The Calvinistic doctrine of Unconditional Election is sometimes said to be the heart of Reformed theology (Boettner, Predestination, 96). It follows logically from the doctrine of Total Depravity (Seaton, Calvinism, 11).
Lorraine Boettner links the two doctrines with this explanation:
If the doctrine of Total Inability or Original Sin be admitted, the doctrine of Unconditional Election follows by the most inescapable logic. If, as the Scriptures and experience tell us, all men are by nature in a state of guilt and depravity from which they are wholly unable to deliver themselves and have no claim whatever on God for deliverance, it follows that if any are saved God must choose out those who shall be the objects of His grace (Boettner, Predestination, 95).
Edwin Palmer concurs:
If men are totally depraved and if some are still saved, then it is obvious that the reason some are saved and some are lost rests entirely with God. All of mankind would remain lost if left to itself and not chosen by God to be saved. … Therefore, if total depravity is Biblically true, then faith and consequent salvation come only when the Holy Spirit goes to work through regeneration. And the decision as to which persons He will work in must rest entirely, one hundred percent, with God, since man, being spiritually dead, cannot ask for help (Palmer, Five Points of Calvinism, 27).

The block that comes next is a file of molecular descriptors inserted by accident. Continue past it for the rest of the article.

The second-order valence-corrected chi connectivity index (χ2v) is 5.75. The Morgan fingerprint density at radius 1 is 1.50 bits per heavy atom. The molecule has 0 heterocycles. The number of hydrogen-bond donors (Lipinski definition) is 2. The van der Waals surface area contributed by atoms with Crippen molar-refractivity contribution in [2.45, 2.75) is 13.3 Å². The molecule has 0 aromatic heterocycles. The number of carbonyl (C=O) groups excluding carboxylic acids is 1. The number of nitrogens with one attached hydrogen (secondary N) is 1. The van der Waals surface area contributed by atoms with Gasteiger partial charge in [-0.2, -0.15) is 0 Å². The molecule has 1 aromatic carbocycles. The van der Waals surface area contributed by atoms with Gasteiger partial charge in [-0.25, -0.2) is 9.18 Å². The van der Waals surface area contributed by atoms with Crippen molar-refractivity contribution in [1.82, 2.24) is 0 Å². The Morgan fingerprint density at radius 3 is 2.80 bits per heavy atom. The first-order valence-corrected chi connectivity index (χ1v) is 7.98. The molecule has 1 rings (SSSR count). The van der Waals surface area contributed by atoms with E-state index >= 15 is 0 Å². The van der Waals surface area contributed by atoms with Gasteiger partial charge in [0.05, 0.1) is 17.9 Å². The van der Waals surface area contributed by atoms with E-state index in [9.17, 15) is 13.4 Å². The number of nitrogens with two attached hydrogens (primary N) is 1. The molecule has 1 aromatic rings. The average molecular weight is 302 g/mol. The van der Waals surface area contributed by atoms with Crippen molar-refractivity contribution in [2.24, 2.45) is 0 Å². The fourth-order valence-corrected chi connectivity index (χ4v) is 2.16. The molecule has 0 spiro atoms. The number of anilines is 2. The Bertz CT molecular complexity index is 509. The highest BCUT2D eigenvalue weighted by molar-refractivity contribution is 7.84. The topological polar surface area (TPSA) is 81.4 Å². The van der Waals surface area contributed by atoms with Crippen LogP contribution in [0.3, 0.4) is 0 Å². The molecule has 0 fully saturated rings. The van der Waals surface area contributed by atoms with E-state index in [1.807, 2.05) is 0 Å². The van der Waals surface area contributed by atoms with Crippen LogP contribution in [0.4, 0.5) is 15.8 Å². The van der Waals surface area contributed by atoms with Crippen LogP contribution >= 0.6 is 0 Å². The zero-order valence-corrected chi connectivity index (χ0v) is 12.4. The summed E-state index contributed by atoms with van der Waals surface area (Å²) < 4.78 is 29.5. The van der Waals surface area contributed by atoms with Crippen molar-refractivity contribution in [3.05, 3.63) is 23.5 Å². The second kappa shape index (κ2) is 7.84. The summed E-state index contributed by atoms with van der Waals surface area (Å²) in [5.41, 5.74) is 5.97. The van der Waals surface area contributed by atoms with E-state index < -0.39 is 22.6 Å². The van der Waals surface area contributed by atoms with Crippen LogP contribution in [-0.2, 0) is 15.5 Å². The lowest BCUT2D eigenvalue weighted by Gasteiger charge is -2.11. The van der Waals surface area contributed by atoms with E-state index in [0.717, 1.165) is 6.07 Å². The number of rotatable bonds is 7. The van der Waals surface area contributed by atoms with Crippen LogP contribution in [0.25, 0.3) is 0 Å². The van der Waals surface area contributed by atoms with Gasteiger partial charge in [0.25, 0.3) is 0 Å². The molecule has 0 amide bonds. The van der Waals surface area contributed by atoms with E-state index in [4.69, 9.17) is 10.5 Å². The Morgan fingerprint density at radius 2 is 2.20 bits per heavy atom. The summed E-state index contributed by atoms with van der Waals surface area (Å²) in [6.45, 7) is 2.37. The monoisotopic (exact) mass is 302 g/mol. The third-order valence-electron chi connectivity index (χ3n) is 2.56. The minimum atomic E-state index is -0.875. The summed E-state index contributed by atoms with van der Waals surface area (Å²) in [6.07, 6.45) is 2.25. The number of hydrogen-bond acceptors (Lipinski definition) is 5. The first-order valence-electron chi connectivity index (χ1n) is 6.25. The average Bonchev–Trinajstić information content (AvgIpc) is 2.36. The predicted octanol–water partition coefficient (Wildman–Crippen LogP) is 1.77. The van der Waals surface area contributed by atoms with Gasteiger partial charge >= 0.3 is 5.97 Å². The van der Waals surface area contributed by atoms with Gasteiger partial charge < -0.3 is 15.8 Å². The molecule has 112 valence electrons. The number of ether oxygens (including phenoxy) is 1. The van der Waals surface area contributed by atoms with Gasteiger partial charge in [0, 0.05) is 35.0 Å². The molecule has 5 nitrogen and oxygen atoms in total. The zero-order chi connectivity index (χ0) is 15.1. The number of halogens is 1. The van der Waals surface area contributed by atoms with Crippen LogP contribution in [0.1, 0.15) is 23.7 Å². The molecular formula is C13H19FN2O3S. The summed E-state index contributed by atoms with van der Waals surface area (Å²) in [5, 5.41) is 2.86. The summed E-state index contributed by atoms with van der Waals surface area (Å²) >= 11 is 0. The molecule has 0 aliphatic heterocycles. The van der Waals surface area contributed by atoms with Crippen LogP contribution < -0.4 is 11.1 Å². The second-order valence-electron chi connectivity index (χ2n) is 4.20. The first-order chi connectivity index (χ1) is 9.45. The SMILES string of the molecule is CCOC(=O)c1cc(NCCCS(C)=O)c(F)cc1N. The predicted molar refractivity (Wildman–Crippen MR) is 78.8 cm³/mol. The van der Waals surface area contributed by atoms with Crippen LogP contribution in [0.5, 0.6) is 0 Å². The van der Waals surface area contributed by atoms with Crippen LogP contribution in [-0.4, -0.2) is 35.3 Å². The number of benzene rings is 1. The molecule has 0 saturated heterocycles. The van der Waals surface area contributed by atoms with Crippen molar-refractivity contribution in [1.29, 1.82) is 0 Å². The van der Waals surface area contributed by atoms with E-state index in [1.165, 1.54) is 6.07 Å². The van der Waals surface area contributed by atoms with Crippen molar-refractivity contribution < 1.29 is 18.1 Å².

So if people are totally depraved (see the link list below) so that they cannot even believe in Jesus for eternal life or respond positively to God in any way, then God must unilaterally give eternal life to certain people.
Who receives such a blessing?
According to Calvinism, God gives eternal life to those whom He chooses to give it. This is the doctrine of election, which we will consider over the next several blog posts.
Tomorrow’s post will provide numerous quotes from Calvinists on how they understand and explain Unconditional Election.
After this, we will look carefully at numerous texts from Scripture which are often used by Calvinists to defend the doctrine of Unconditional Election, and will suggest alternative explanations for these texts which fit better with their grammatical, cultural, theological, and historical contexts.
Finally, this series of posts on election will close with an explanation of what I believe the Bible teaches about election and predestination.
Until then, what questions and issues do you have about the biblical doctrines of election and predestination? Let me know below!If you want to read more about Calvinism, check out other posts in this blog series: Words of Calvinism and the Word of God.